SACRAMENTO (CBS13) — A potential new California bill could be a last-ditch effort to curb the state’s growing methamphetamine problem, offering addicts vouchers or cash incentives to stop using.
Senate Bill 888 would expand treatment options that qualify for Medi-Cal to include programs that use vouchers or cash to motivate meth users to stay sober.READ MORE: WHO Says Monkeypox Is Not An International Public Health Emergency, But It Should Continue To Be Monitored
Mark Myers understands the risk with such a proposition. He started using drugs when he was 9 years old and spent 30 years struggling with addiction.
“My life had been crazy for a long time, in and out of jail, unemployable,” Myers said. “I was an absent father.”
Myers knows what it’s like to lose everything while struggling with addiction, and so does Cyndi Giddings. Giddings said she used meth for 26 years.
“I lost my job, I lost my children,” Giddings said. “I started using at the age of 13.”READ MORE: Ashcraft Goes 8, Reds Beat Giants 4-2 To Halt 7-Game Skid
So when asked if a cash incentive would’ve helped, they both shared different perspectives and answers.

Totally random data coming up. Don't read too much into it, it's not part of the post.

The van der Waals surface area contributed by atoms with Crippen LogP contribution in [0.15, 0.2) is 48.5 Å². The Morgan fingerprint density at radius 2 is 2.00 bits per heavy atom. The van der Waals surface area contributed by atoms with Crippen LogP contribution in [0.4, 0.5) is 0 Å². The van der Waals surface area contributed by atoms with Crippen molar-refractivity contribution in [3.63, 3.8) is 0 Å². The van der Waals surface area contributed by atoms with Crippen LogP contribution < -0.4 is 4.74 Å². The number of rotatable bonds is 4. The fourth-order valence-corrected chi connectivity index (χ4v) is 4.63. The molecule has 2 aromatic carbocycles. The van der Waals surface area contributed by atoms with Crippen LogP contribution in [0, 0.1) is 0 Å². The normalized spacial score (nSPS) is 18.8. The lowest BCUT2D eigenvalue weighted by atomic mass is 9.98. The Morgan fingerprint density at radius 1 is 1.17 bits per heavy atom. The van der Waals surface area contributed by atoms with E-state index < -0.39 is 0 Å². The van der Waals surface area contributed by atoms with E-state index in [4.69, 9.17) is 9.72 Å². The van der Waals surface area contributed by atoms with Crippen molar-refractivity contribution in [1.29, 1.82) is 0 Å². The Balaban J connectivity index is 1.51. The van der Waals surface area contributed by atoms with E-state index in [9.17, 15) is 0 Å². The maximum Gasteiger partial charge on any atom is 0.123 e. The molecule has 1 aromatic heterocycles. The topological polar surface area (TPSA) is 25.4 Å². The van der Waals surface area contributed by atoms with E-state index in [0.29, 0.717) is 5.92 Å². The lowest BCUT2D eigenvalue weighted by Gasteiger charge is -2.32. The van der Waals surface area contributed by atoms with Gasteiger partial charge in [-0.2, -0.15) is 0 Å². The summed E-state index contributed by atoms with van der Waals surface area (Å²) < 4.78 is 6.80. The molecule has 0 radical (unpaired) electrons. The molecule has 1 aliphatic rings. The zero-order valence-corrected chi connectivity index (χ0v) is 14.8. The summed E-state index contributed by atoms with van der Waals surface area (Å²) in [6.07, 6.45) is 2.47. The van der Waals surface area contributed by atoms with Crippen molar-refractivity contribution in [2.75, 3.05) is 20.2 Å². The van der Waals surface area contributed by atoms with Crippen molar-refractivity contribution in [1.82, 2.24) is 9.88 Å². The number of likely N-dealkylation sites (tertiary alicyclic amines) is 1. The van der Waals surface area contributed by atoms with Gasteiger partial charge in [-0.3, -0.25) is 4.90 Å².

“It would have (helped),” Myers said. “I had nothing else, you know?”
Giddings said, “It wouldn’t have worked for me where I was at in my life because I was homeless living in bushes. Giving me a little bit of money? It took removing me from my situation and placing me in residential treatment.”
Giddings and Myers are both on their feet now. In fact, Giddings has a Masters’s Degree and aims to help others fighting addiction. Myers is now a grandfather, working at the Sacramento Recovery House as a day counselor. While expanding a rewards program to stop using may or may not help every user, they both agree any effort is worth it.MORE NEWS: Fire Burning At Metal Recycling Facility In Sutter County
The San Francisco AIDS Foundation’s Positive Reinforcement Opportunity Project enlisted a similar program, giving LGBTQ men who used meth gift cards for staying sober. According to the foundation, the program proved to be highly effective leading to 63% of participants quitting completely and 19% reducing their use over one year.